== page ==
A good grief counsellor will also challenge negative or unhelpful behaviours that sometimes accompany grief symptoms. And they’ll provide a space where the person or people can be understood and not judged.
Some people feel suicidal when they lose a significant person – we see this when people lose their baby or child. Although this is a typical first and understandable reaction (if you are a parent you might be able to imagine this feeling), if a person attempts to take their life or continues to feel suicidal many years down the track there is a problem and professional help should be sought. This is where active work by the grief counsellor is required. Safely measures will be put into place immediately by the grief counsellor and work will begin to help the person stay safe. An important aspect of grief counselling is to give the person some strategies to deal with the overwhelming sense of sadness or anger that often accompanies grief.
At the Sydney Couple and Family Specialists, we understand that grief impacts relationships in a profound way. The risk of separation between couples is extremely high following the loss of a child, for instance. That’s why it is crucial for all parties affected by grief to get support from a grief counsellor who also has specialist training in working with relationships.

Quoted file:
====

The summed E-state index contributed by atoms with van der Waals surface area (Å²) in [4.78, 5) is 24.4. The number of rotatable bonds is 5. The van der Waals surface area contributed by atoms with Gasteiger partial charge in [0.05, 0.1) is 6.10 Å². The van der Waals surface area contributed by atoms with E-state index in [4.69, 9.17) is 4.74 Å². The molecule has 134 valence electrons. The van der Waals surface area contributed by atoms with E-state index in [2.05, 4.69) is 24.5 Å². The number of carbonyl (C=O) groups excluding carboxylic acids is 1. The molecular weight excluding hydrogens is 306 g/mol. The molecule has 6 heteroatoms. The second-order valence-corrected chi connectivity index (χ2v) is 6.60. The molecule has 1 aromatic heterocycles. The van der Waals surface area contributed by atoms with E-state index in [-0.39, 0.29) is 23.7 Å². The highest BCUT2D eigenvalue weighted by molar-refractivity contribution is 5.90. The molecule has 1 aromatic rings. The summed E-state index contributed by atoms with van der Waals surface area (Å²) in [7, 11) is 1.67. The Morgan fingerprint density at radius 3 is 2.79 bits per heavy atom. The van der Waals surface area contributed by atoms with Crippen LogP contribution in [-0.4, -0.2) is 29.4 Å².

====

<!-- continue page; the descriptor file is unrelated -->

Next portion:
We can help if you have a child who has experienced grief and loss – perhaps through the death of a parent, carer or sibling. This is called family grief counselling. We have helped parents who have lost their child/teen or adult child. We see parents together to help to work on their relationship after loss. We see adults separately to provide privacy as they work through feelings and thoughts they don’t want anyone else to know about. We see children who have lost a sibling and are not only dealing with their own grief but that of their grieving parents.